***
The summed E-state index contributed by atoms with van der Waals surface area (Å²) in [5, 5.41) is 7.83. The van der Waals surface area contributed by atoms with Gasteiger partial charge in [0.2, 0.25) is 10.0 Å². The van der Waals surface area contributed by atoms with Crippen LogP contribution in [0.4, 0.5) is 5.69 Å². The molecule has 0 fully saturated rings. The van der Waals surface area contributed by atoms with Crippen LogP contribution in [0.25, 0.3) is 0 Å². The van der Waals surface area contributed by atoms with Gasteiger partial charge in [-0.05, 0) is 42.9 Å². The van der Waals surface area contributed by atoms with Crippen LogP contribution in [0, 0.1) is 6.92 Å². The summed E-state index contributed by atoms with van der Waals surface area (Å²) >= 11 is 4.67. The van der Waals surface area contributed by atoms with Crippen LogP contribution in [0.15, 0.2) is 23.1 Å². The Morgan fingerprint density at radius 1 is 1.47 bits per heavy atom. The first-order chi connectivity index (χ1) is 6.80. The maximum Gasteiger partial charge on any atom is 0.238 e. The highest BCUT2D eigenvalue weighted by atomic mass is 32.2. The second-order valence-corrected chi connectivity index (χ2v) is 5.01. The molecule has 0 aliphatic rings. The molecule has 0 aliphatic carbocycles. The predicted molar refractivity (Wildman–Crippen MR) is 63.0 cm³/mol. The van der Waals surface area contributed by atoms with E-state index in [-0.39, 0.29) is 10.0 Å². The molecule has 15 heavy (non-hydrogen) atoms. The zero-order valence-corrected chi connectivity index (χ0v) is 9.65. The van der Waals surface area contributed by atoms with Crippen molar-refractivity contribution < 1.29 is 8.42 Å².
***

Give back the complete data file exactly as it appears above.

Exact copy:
The summed E-state index contributed by atoms with van der Waals surface area (Å²) in [5, 5.41) is 7.83. The van der Waals surface area contributed by atoms with Gasteiger partial charge in [0.2, 0.25) is 10.0 Å². The van der Waals surface area contributed by atoms with Crippen LogP contribution in [0.4, 0.5) is 5.69 Å². The molecule has 0 fully saturated rings. The van der Waals surface area contributed by atoms with Crippen LogP contribution in [0.25, 0.3) is 0 Å². The van der Waals surface area contributed by atoms with Gasteiger partial charge in [-0.05, 0) is 42.9 Å². The van der Waals surface area contributed by atoms with Crippen LogP contribution in [0, 0.1) is 6.92 Å². The summed E-state index contributed by atoms with van der Waals surface area (Å²) >= 11 is 4.67. The van der Waals surface area contributed by atoms with Crippen LogP contribution in [0.15, 0.2) is 23.1 Å². The Morgan fingerprint density at radius 1 is 1.47 bits per heavy atom. The first-order chi connectivity index (χ1) is 6.80. The maximum Gasteiger partial charge on any atom is 0.238 e. The highest BCUT2D eigenvalue weighted by atomic mass is 32.2. The second-order valence-corrected chi connectivity index (χ2v) is 5.01. The molecule has 0 aliphatic rings. The molecule has 0 aliphatic carbocycles. The predicted molar refractivity (Wildman–Crippen MR) is 63.0 cm³/mol. The van der Waals surface area contributed by atoms with E-state index in [-0.39, 0.29) is 10.0 Å². The molecule has 15 heavy (non-hydrogen) atoms. The zero-order valence-corrected chi connectivity index (χ0v) is 9.65. The van der Waals surface area contributed by atoms with Crippen molar-refractivity contribution < 1.29 is 8.42 Å².